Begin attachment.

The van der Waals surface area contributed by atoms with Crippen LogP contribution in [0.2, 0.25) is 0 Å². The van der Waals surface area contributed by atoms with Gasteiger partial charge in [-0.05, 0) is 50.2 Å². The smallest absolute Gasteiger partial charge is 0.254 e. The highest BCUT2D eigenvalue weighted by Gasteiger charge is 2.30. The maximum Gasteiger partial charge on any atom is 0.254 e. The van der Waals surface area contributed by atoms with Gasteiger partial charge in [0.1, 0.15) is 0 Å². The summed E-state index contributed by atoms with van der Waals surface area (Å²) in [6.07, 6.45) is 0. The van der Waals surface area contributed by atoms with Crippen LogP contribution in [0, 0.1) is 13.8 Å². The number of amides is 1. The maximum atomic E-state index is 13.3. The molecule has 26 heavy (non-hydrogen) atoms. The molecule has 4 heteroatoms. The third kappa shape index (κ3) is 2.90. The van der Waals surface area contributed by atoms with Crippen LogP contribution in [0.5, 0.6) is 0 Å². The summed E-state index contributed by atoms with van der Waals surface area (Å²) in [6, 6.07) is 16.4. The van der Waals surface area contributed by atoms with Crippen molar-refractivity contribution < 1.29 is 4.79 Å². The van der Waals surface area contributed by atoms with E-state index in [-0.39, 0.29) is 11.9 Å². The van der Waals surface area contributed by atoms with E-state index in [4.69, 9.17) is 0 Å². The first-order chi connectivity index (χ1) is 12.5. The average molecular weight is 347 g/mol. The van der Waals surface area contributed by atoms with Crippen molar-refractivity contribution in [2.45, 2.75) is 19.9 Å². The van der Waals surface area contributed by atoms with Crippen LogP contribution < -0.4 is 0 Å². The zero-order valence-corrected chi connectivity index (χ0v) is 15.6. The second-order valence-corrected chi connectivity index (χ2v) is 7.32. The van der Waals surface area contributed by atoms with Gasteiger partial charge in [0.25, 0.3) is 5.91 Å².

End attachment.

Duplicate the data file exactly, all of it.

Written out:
The van der Waals surface area contributed by atoms with Crippen LogP contribution in [0.2, 0.25) is 0 Å². The van der Waals surface area contributed by atoms with Gasteiger partial charge in [-0.05, 0) is 50.2 Å². The smallest absolute Gasteiger partial charge is 0.254 e. The highest BCUT2D eigenvalue weighted by Gasteiger charge is 2.30. The maximum Gasteiger partial charge on any atom is 0.254 e. The van der Waals surface area contributed by atoms with Gasteiger partial charge in [0.1, 0.15) is 0 Å². The summed E-state index contributed by atoms with van der Waals surface area (Å²) in [6.07, 6.45) is 0. The van der Waals surface area contributed by atoms with Crippen LogP contribution in [0, 0.1) is 13.8 Å². The number of amides is 1. The maximum atomic E-state index is 13.3. The molecule has 26 heavy (non-hydrogen) atoms. The molecule has 4 heteroatoms. The third kappa shape index (κ3) is 2.90. The van der Waals surface area contributed by atoms with Crippen LogP contribution in [0.5, 0.6) is 0 Å². The summed E-state index contributed by atoms with van der Waals surface area (Å²) in [6, 6.07) is 16.4. The van der Waals surface area contributed by atoms with Crippen molar-refractivity contribution < 1.29 is 4.79 Å². The van der Waals surface area contributed by atoms with E-state index in [-0.39, 0.29) is 11.9 Å². The van der Waals surface area contributed by atoms with E-state index in [4.69, 9.17) is 0 Å². The first-order chi connectivity index (χ1) is 12.5. The average molecular weight is 347 g/mol. The van der Waals surface area contributed by atoms with Crippen molar-refractivity contribution in [2.45, 2.75) is 19.9 Å². The van der Waals surface area contributed by atoms with Crippen LogP contribution < -0.4 is 0 Å². The zero-order valence-corrected chi connectivity index (χ0v) is 15.6. The second-order valence-corrected chi connectivity index (χ2v) is 7.32. The van der Waals surface area contributed by atoms with Gasteiger partial charge in [0.25, 0.3) is 5.91 Å².